FORBEARANCE is this week’s F-word. It was in competition with the most horrible four- letter F word I know: FEAR. I chose the word forbearance because of the inspiration I received from today’s political situation. Forbearance encourages patience and self-restraint as preferable to declarations of national emergencies when politics takes precedence over tolerance. My favorite expressions of the gifts of forbearance come from the Bible (Hebrew scriptures and the New Testament) and one of my favorite classical philosophies, Stoicism. This blog will introduce forbearance’s gifts and challenges, historically and for today and the future.
Patient self-control, restraint, tolerance, fortitude, endurance, clemency, long-suffering, stoicism, leniency…these are the words that constitute forbearance. There are legal and financial definitions for the word forbearance as in regard to a mortgage, loan, or legal consideration; however, those material aspects of this word belong to another writer. The qualities of forbearance that I especially value are patience and forgiveness.
Forbearance can mean “waiting it out”, observing the unfolding of situation and expression. It can mean, “No matter what happens, I am here. I am committed to being present through anything, no matter how long it takes or how difficult things become.” Forbearance can mean I suffer long and I choose to wait because it is the right, constant, and forbearing course of being and action. Forbearance requires trust and fortitude.
Patience and self-control. Tolerance. I don’t observe a plethora of these attributes in the drama manifesting as our national and world leadership. How to respond in the course of what I experience? I respond in the manner I want to experience (Gandhi’s “Be the Change.”). The only viable choice for me—short of desperation desertion or aggressive againstness—is forbearance and prayer.
In the Bible, forbearance refers to a godly character trait: To forgive, abstain from revenge, vengeance, and wrong-doing; to control anger, disharmonious emotion, unkindness, the pursuit of discord and violence: the mantle of forbearance is a gracious cloak to wear and carry through life. Manifesting as endurance, tolerance, moderation, gentleness…Forbearance is a desirable trait according to Hebrew scripture and New Testament alike. In the great commandment, we are called to love God—heart, mind, body, and soul. Forbearance is one of the qualities empowering us to give from our best for the greater glory of all that God commands, inspires, and blesses into our becoming beloved servants of and for the highest good.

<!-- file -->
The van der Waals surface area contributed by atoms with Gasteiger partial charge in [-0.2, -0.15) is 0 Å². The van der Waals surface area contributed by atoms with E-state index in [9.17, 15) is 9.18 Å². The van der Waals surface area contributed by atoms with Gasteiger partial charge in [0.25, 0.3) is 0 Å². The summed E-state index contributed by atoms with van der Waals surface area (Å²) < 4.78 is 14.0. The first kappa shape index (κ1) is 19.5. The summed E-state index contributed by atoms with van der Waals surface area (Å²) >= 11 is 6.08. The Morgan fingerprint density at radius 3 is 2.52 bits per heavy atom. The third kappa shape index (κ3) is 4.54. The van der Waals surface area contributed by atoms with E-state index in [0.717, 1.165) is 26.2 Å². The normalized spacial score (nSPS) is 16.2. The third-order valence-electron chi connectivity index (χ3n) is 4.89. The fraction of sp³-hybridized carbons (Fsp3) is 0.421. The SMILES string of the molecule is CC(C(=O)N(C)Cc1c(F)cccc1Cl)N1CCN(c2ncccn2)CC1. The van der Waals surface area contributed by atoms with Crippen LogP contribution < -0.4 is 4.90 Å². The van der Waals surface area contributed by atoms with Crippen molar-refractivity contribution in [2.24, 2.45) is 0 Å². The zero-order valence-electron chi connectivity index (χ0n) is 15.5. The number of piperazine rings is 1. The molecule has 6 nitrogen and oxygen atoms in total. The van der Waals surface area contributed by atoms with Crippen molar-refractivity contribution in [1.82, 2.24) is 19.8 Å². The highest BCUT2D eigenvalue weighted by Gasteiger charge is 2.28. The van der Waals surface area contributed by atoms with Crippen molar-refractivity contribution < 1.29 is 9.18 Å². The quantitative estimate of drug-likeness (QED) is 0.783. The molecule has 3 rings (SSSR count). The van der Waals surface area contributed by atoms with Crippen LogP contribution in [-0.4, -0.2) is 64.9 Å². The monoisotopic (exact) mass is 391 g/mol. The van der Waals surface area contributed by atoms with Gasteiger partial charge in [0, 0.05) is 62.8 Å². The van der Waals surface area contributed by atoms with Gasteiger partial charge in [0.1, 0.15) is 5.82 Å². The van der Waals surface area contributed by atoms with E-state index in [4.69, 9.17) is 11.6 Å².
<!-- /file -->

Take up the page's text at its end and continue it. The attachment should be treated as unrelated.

I recently read a story about Confucius. He was once asked by a student if there were a single word to live by in his life’s quest for truth and spiritual guidance. Confucius replied, “chu”, which translates as ‘forbearance’. The stoic philosopher, Epictetus was asked which words would help a person lead a good, peaceful life. His answers were translated as “bear” and “forbear.” His words could also be translated as “persist” and “resist”.
If I “keep on keeping on”, think, act, and feel righteously, choose to be positive, avoid negativity, temptation, flagellation, and attack, I am living into the forbearance that brings grace and healing to my world.
I’ve always felt that my two scriptures to live by were the Great Commandment (Deuteronomy 6 and Matthew 22:36-40) and Philippians 4: What is the most important thing in my life? (Great Commandment) How do I best live this most important thing? (Philippians 4). Forbearance is a big piece in the puzzle of learning how to be who I am called to be. Not always easy, and definitely worth it for yours truly.
How can I live with forbearance today?
Philippians 4:5-7: “Let all men know your forbearance. The Lord is at hand. Have no anxiety about anything, but in everything by prayer and supplication with thanksgiving let your requests be made known to God. And the peace of God, which passes all understanding, will keep your hearts and your minds…”